There comes a time in many of our lives where there are defining moments. Those type of moments that make or break us. For me personally, losing a child has been one of those moments.
Wanting to die and needing to live
I’m being honest here while I share raw and authentic experiences as I’ve faced the valley of the shadow of death. There is no course you can take to prepare yourself for the loss of a child. There aren’t any “how-to” manuals after the loss of a child that gives you clear cut steps to wade through the many dimensions of pain and grief that you will experience.
The grief process, I’ve found, is very personal and no two people will experience the same journey. There are many similar experiences, however, everyone grieves differently. There has been a fine line many days for me between wanting to die, and knowing I need to live and somehow rise up from the deep loss.
Walking this journey alone
One realization has become very clear on this journey I didn’t ask for. I walk this journey alone. This doesn’t mean friends and loved ones don’t give support and encouraging words. What I mean is only YOU can decide how you walk the journey. Only YOU can make the decision to get up everyday, or retreat to your bed. Only YOU can decide to walk though the pain, or drown yourself with pills or alcohol to cover the pain.
It’s painful. So very painful. I’ve experienced actual physical pain along this journey. It’s still very fresh for me as of writing this post. This grief journey started for me on January 17, 2017. You can read a little about it here: The Day My Life Changed.
I’ve given the creation of this article a lot of contemplation. I’ve experienced many emotions so far. Don’t be fooled. When you hear others talk about “stages of grief”… just let it go in one ear and out the other. Grief is not linear. Kubler Ross talks about 5 stages of grief: Denial, Anger, Bargaining, Depression, and Acceptance…just like grief happens in a neat little package like that. It does’t happen like that. Grief is fluid.
For sure, the first thing that happens is denial. You just cannot believe this horrible even has happened. We are not supposed to bury our children. After denial… (and denial isn’t something that happens one time, and you go on to another phase), for a while, the grief journey is a moment by moment experience.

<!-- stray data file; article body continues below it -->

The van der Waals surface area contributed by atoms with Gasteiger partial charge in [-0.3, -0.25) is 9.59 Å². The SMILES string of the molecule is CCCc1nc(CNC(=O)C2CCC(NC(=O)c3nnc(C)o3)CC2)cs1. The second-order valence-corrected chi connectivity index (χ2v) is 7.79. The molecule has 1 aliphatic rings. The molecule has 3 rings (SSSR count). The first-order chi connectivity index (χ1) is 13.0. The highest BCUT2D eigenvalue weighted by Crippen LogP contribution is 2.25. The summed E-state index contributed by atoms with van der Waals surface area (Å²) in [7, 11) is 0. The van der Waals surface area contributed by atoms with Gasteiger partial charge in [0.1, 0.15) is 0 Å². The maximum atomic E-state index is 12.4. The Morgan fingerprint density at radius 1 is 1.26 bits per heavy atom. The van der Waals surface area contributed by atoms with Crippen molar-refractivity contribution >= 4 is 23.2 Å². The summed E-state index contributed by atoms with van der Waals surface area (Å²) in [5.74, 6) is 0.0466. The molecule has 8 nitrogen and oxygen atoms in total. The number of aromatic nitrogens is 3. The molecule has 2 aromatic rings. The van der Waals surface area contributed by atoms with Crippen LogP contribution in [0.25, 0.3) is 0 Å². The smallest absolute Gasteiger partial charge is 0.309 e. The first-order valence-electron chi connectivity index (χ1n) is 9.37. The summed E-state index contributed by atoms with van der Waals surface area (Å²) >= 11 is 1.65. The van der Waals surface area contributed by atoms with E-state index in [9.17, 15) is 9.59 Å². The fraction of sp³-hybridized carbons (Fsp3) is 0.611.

So as I share with you here, the real reason is for me to be totally open and transparent about my journey so that you as someone who has also lost a child or experienced a trauma will learn:
- you aren’t alone
- it helps to connect with others going through the same thing
- where to find really helpful resources
- where to connect with others
- how to respond to those people who say really stupid things
- to not feel guilt for whatever emotions you are experiencing
- it’s ok to take time to rest
- there is no timeline to “get over it”
- living and healing is a choice we make every day
There were days at the beginning where I just wanted to die. I didn’t have a plan to end my own life. I just know living was almost more than I could bear. I was in a fog. It took me almost 5 weeks to beginning coming out of the fog. (and I had gone back to work and didn’t know I was in a fog) I’ve experienced many emotions including anger, anxiety, fear, peace, and even hate.
I’m not a psychotherapist. I’m a nurse, a wellness coach, a ministers wife, and just a woman who is trying to live again after losing one of the most precious lives in my life.
Journey with me…
I feel like I’m living in the ashes. I’m expecting beauty to rise out of those ashes. I’m not there yet. I’m not sure when I will…
I’m just being Authentically Joycelynn…
A Ministry Wife’s Transparent Journey of Life, Loss, Doubt, & Faith